Monday, October 03, 2005

Counter-terrorism at the Labour Conference (S44 Terrorism Act 2000)

The Sussex Police have been criticised by several people for what could be called a disproportionate use of S44 (Terrorism Act 2000) stop and search powers during this year's New Labour Conference in Brighton & Hove:

<http://news.bbc.co.uk/1/hi/england/southern_counties/4294838.stm>
<http://news.scotsman.com/uk.cfm?id=2028602005>

As far as I'm aware, Walter Wolfgang was the first person at the conference to appear in the national press as having been stopped by police using S44. Wolfgang was removed from the Conference for 'heckling' Jack Straw, and not allowed to re-enter, then stopped by police exercising S44 powers while they awaited a Labour official to confirm whether or not Wolfgang could be let back in:

<http://news.bbc.co.uk/1/hi/uk_politics/4291388.stm>

The media made a lot of noise about New Labour clamping down on elderly hecklers but relatively little about the use of S44 on people who aren't suspected of being terrorists. However, the media (and one or two politicians) made enough noise for Chief Supt. Jeremy Paine to comment:

"This is the largest counterterrorism operation that Sussex Police runs. It involves hundreds of police officers and staff working hard to keep the conference and the city safe. As part of that operation, police officers were given the power under Section 44 of the Terrorism Act to stop and search any persons in Brighton & Hove. This power does not require any suspicion and is used to detect and deter acts relevant to terrorism."

He went on to say: "It is clear from media reporting that they have been keen to give the impression that this gentleman [Walter Wolfgang] was somehow arrested, detained or treated as a terrorist."

<http://www.sussex.police.uk/news_feed/index.asp?uniqueid=14622>

I didn't get that impression. My impression was that the media were claiming to be concerned about the use of S44 powers on people who weren't suspected of being involved in terrorism.

According to Paine, roughly 600 people were stopped and some of them were searched. None were suspected of being involved in terrorism in anway. Paine said that this provided a deterrent effect. I will take his word for it but will comment that it is hard to measure.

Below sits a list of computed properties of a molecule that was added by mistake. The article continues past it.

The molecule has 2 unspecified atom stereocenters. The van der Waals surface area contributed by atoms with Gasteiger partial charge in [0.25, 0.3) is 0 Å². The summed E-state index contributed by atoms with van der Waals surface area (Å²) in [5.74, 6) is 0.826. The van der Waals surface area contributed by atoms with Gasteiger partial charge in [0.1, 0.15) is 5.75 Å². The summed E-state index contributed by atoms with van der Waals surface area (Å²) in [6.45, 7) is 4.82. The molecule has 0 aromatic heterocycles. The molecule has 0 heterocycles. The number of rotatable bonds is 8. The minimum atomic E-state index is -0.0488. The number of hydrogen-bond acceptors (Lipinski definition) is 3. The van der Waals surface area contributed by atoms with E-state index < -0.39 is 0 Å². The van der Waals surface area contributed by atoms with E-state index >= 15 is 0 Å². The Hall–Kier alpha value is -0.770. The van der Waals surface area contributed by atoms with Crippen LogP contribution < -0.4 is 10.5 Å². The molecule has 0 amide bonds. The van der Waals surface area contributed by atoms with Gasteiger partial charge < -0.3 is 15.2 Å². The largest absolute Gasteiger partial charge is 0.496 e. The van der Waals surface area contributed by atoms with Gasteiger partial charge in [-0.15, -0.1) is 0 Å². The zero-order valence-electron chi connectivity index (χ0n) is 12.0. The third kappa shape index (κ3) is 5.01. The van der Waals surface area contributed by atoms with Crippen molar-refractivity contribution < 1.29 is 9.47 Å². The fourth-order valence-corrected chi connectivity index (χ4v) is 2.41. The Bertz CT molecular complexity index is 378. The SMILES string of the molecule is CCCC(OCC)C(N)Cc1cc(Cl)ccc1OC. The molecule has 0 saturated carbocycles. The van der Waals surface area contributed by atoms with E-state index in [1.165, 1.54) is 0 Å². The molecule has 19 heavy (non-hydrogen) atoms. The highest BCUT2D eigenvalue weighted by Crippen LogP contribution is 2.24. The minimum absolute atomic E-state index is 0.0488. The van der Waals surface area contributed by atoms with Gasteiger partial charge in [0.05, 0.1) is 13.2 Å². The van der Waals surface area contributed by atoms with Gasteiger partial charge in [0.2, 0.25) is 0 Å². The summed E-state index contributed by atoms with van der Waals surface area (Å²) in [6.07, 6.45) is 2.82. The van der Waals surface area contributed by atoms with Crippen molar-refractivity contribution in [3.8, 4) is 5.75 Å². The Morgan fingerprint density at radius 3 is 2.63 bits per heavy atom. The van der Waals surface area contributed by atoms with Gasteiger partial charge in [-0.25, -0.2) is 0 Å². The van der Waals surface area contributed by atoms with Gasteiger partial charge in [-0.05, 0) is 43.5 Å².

Now, under other legislation the policeman can usually only use stop and search powers if he is acting on a 'reasonable suspicion', which seems pretty reasonable to me. Why should they stop and search me if they don't suspect me of wrongdoing? But 'reasonable suspicion' is not required by S44.

As I understand it, Paine is correct with regard to S44 in that the police are not required to have a 'reasonable suspicion'. Sections 44 and 45 state that the police are authorised to use stop and search powers within a designated area, for the purposes of searching for articles that could be used in connection with terrorism, even if the officer has no grounds for suspecting the person possesses such an article.

So the police were using those powers to stop and search people in Brighton & Hove who _weren't_ suspected of being involved with terrorism, for the purposes of detecting and deterring terrorism.

According to Home Office statistics, "the number of 'stop and searches' of pedestrians under section 44(2) increased by 70% from 4,774 in 2002/3 to 8,120 in 2003/4... In 2003/4 five arrests in connection with terrorism resulted from section 44(2) searches compared to seven in the previous year. Arrests under non-terrorist legislation rose from 79 in 2002/3 to 112 in 2003/4."

Last week in Brighton & Hove, the 600* stops and searches under S44(2) resulted in _no_ arrests. I have no way of estimating the deterrent effect but I am aware that the police have annoyed a number of the law-abiding public, including anti-war and anti-Blair protesters, and £3.7m of the cost of the policing operation was paid for by the taxpayer, from the Home Office budget.

The Home Office and the courts claim to be concerned about disproportionality. After Liberty went to court over the use of these powers at an arms fair, the Home Office changed their guidance and told the police to issue a form to every subject of the S44(2) powers.

*The Sussex Police website now says that many of the 600 forms were standard 'street intervention forms', not s44.

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